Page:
WHEELING - St. Clairsville residents Ben Bodnar and his wife Anita know good polka music, and on Saturday they were hearing some of the best in the business at the third annual Wheeling Polka Festival at Oglebay Park.
"We go to polka dances all over. We've been to Delaware, Ohio and Pennsylvania. This festival is really nice ... good bands, the people are friendly," Ben said Saturday.
Anita said they also never miss the annual polka event held in Barton and they enjoy the concerts at Wheeling's Heritage Port in the summer.
Oglebay's Wilson Lodge is filled with the sound of music this weekend as hundreds of visitors are casting off the early spring blahs with a sweet dose of Polish music, dancing and ethnic food. The festival continues today with a Roman Catholic Mass at 10 a.m. in the Banquet View Rooms with the Rev. Richard Shoda as celebrant.
Doors at Glessner Auditorium open at 11 a.m. with Lenny Gomulka & Chicago Push kicking off the music at noon.
Gomulka, whose band also entertained on Friday night, said Oglebay offers a good deal for anyone coming to the festival. "This resort has exceeded our expectations. They have great hospitality, good food and a lot of people, young and old, are having a great time. Polka festivals are like a big fraternity. There's no problems, just a good time," Gomulka said.
Gomulka, from Chicago, jokes that he is like the "Jimmy Buffett" of the polka music circuit. He and his band travel around the country playing festivals. He said the polka crowds enjoy "their songs."
"There is no room for gossips, only positive thoughts. Polka music is good for the heart and soul," he added.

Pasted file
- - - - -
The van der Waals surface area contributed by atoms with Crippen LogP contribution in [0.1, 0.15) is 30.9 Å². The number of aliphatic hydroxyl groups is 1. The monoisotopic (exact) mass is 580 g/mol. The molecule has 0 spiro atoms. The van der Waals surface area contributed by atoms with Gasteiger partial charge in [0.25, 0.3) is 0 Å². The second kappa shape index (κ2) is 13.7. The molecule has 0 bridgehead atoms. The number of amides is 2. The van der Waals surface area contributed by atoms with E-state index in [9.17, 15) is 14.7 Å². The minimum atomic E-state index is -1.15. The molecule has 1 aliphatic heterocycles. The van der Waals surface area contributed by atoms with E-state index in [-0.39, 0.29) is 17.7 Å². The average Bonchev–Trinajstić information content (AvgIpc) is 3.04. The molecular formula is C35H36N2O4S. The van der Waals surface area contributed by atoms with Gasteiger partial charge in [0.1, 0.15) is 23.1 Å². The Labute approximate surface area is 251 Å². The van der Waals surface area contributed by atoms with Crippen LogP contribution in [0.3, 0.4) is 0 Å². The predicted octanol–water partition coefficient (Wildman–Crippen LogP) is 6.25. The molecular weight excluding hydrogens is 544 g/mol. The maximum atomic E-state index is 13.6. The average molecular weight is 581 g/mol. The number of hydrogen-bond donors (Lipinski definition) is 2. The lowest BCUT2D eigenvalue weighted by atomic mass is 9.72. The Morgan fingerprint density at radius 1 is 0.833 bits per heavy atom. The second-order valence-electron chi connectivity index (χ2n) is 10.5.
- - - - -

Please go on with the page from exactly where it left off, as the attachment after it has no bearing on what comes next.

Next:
The Wheeling Polka Festival is attracting visitors from near and far this weekend, according to Oglebay spokespersons Scott Schenerlein, director of sales and conference services, and Debi Jones, sales department
On Saturday, Schenerlein said Friday's lineup saw about 250 people enjoying the event and another 300-500 were expected Saturday and today in Glessner Auditorium. The polka festival has, in the past, been held at the McLure Hotel in downtown Wheeling, but that ended a few years ago.
"We were happy to bring the festival to Oglebay. It's great for the community and allows us to put heads in beds at a slower time for us," Schenerlein said.
Jones said the visitors have come by bus and car from as far away at Massachusetts, Illinois, Michigan, Kentucky, Maryland and Connecticut to enjoy the rich Polish and Slovak heritages.
"It's a way for people to deal with cabin fever and we love it. It's a fun event," Jones said.
Other entertainment today includes:
- 1-2 p.m., the Boys
- 2-3 p.m., Lenny Gomulka & Chicago Push
- 3-4 p.m., The Boys
- 4-5 p.m., Lenny Gomulka & Chicago Push
- 5-6 p.m., The Boys.
Traditional Polish food, including pierogi, cabbage and noodles and a popular mushroom soup, are available to purchase. Also, vendors are on hand selling a host of Polish and Slovak memorabilia ranging from dolls and T-shirts to cookbooks and handbags.
Tickets for the event are sold at the door.